Exploring other options
Editor’s note: the following letter also appeared in the May 1 edition of The Telegram.
Ian Murdoch’s article “Transmission line crosses close to 600 rivers, streams” in the April 17 Telegram underscores the need for public hearings and further examination on Nalcor’s Environmental Impact Statement regarding the effect this transmission line will have on the natural habitat of Newfoundland and Labrador.
According to the information available, this transmission line will significantly alter another 2,200 square kilometres of natural habitat in Newfoundland and Labrador. Not too much, you might think, when compared to the size of Newfoundland (110,000 square kilometres).
However, it stands as another example of the ongoing environmental degradation of the natural habitat of the island which, over the years, has included extensive clearcut forestry practices with a wide ranging network of pulpwood and lumber roads, ever- increasing human intrusion from ATV and snowmobile use, over 600 abandoned unremediated mining sites and numerous abandoned and semi-abandoned gravel pits.
The corridor-style transmission line development proposed by Nalcor wi l l only ser ve to further increase this loss of natural habitat in Newfoundland and Labrador. One of the native animal species affected by a cumulative loss of natural habitat is Newfoundland caribou. The major concern here is the loss of functional caribou habitat which as many of us who live in Newfoundland realize is much, much smaller than the whole island and is limited to certain specific areas.
The environmental impact statement provided by Nalcor has little, if any, monitoring of Newfoundland caribou herds.
Similarly, there is no identifying or accounting for functional loss of specific caribou habitat. These include areas used by caribou for migration, calving and overwintering.
What is of major concern is the cumulative effect of the aforementioned disturbances combined with the 1,000-kilometre long, two-kilometre wide proposed transmission corridor. The corridor-style transmission development proposed by Nalcor will provide easier access for predators, such as coyotes, to areas where caribou herds have their young and spend the winter. Such increased opportunities can only lead to higher rates of caribou predation.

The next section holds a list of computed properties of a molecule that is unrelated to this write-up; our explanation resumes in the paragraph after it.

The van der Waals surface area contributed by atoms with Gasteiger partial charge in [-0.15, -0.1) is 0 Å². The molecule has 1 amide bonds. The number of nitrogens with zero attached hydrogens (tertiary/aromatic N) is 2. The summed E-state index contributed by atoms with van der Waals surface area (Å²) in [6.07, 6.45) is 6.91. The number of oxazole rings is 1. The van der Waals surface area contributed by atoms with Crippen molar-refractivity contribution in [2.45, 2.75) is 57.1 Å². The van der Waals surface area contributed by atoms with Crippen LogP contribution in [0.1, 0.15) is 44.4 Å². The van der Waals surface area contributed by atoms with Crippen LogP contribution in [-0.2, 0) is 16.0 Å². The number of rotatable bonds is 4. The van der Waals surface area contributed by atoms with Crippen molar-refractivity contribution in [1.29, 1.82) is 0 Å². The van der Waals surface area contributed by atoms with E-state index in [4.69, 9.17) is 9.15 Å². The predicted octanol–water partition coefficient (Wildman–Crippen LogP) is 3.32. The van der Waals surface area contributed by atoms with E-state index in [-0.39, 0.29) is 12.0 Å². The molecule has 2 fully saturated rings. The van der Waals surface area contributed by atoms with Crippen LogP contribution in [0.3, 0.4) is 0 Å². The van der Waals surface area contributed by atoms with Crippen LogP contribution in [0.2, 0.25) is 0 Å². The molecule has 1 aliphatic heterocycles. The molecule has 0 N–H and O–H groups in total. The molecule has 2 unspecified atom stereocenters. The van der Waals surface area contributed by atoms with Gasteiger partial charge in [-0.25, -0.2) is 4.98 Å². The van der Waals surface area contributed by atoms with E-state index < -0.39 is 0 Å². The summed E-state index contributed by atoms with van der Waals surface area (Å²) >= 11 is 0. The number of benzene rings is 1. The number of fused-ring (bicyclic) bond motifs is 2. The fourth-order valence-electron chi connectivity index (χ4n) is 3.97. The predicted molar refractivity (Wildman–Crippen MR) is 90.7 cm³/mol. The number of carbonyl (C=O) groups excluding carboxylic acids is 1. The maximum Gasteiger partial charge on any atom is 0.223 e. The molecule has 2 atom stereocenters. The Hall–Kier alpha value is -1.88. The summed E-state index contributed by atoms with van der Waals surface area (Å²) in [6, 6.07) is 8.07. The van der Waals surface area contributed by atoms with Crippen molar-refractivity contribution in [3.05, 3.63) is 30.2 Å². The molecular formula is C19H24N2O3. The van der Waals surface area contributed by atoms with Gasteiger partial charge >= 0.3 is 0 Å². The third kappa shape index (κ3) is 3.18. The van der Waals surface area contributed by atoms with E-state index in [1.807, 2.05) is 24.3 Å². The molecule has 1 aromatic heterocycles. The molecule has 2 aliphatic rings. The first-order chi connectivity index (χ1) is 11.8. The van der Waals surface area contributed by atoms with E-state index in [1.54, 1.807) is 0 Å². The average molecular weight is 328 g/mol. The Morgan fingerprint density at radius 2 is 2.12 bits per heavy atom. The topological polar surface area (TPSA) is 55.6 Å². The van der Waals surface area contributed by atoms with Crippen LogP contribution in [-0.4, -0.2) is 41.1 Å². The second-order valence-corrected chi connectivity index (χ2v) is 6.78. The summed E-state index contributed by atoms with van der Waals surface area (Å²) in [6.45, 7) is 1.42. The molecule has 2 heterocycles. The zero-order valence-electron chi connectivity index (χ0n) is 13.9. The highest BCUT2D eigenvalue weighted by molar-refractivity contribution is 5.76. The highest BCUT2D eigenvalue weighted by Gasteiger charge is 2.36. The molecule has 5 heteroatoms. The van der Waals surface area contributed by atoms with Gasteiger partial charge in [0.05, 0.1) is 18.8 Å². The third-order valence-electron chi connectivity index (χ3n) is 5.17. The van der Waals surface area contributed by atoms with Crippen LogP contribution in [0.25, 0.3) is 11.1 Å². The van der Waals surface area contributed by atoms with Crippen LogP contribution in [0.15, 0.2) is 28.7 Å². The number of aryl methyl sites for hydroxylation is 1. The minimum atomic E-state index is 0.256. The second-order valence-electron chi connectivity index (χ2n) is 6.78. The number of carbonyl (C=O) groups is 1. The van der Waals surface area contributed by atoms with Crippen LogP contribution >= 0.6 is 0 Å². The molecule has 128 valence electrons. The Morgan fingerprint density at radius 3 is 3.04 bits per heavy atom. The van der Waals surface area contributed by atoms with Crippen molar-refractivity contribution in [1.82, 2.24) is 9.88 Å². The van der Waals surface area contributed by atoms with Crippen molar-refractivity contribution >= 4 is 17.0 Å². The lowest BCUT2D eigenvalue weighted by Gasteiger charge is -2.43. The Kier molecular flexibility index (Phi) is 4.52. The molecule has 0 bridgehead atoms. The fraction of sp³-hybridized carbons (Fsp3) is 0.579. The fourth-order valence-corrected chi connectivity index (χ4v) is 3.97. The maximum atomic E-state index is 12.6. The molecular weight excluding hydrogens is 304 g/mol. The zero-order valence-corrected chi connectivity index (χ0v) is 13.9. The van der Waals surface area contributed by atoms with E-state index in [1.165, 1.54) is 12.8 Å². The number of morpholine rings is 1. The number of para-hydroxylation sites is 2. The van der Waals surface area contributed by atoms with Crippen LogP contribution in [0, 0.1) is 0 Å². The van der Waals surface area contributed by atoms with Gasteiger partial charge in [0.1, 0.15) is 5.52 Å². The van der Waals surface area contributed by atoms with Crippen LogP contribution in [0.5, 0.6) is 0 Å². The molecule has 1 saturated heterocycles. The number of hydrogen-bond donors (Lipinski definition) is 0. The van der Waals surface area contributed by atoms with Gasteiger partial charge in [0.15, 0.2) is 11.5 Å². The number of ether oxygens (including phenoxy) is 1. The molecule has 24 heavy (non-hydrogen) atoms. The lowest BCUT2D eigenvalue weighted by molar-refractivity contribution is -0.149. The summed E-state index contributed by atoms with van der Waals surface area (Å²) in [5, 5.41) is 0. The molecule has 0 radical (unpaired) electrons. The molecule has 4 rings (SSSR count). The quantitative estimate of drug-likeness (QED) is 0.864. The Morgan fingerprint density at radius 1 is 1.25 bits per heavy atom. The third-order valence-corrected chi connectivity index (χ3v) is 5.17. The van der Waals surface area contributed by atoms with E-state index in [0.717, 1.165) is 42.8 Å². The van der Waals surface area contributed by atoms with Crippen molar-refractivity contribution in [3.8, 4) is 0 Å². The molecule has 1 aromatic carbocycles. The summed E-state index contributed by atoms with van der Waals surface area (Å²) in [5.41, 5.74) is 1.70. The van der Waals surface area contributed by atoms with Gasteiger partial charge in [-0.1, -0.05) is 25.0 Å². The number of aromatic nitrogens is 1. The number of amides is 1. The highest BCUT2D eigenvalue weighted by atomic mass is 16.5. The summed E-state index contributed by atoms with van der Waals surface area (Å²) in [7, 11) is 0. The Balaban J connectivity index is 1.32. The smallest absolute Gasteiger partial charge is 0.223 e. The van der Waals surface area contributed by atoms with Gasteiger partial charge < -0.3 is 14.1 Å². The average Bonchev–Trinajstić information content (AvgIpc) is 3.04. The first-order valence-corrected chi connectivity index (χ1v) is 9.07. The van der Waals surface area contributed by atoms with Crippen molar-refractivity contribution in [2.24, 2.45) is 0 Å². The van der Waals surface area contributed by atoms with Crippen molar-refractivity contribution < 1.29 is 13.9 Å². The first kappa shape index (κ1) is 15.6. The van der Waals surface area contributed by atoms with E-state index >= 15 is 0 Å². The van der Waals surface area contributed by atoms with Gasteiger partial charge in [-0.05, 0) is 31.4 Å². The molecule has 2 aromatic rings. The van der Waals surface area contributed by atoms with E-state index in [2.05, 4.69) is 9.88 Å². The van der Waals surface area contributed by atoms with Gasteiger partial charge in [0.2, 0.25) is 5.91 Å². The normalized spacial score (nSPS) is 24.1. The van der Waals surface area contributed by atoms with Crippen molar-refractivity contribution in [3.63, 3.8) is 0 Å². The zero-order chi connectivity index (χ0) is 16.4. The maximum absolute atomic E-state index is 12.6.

This raises critical questions regarding the survival of caribou herds on the island of Newfoundland. Will this functional loss of natural habitat push Newfoundland caribou herds beyond the tipping point where they cannot sustain their populations? This is a situation that requires arm’s-length, critical, independent study. Something with much more depth than just “public comments.”
Aside from its role in the island’s natural systems, the caribou is one of Newfoundland’s national symbols. It is part of our identity as Newfoundlanders and Labradorians. Because we have the technology and capacity to build this corridor and destroy caribou habitat, does it mean that we should?
Our caribou are seeing their natural habitat destroyed and their numbers are rapidly dwindling. We may well wake up some morning and discover that their numbers are so low, they are in danger of becoming extinct. In Newfoundland and Labrador we treasure our pristine and stunning natural environment. It is one of the great attributes and esthetics we all enjoy. To maintain these valued possessions requires stewardship and protection.
There are other, less intrusive, less expensive options for largescale electricity production.
Green renewable energy sources constructed on the Avalon Peninsula, using the existing transmission lines and decentralized production, could adequately displace the Holyrood generating station.
However, the government of Newfoundland and Labrador and Nalcor refuse to explore them. One would hope the plight of the caribou would be cause enough for the government of Newfoundland and Labrador to pause and reflect on the long-term outcomes of an energy strategy.
Will it negatively effect employment in the province’s ever-expanding tourist industry? Is it possible to replace the Holyrood generating station by developing green energy industries with long-term, stable jobs?
These are points which require public hearings, informed debate and consideration of other viable options. Before we sacrifice our caribou herds and spend $4,4 billion (minimum), we should consider all the options available to us.
After all, it will be us who, in the end, will pay for this project.
Fred Winsor is conservation chair with Sierra Club Canada.
He writes from St. John’s.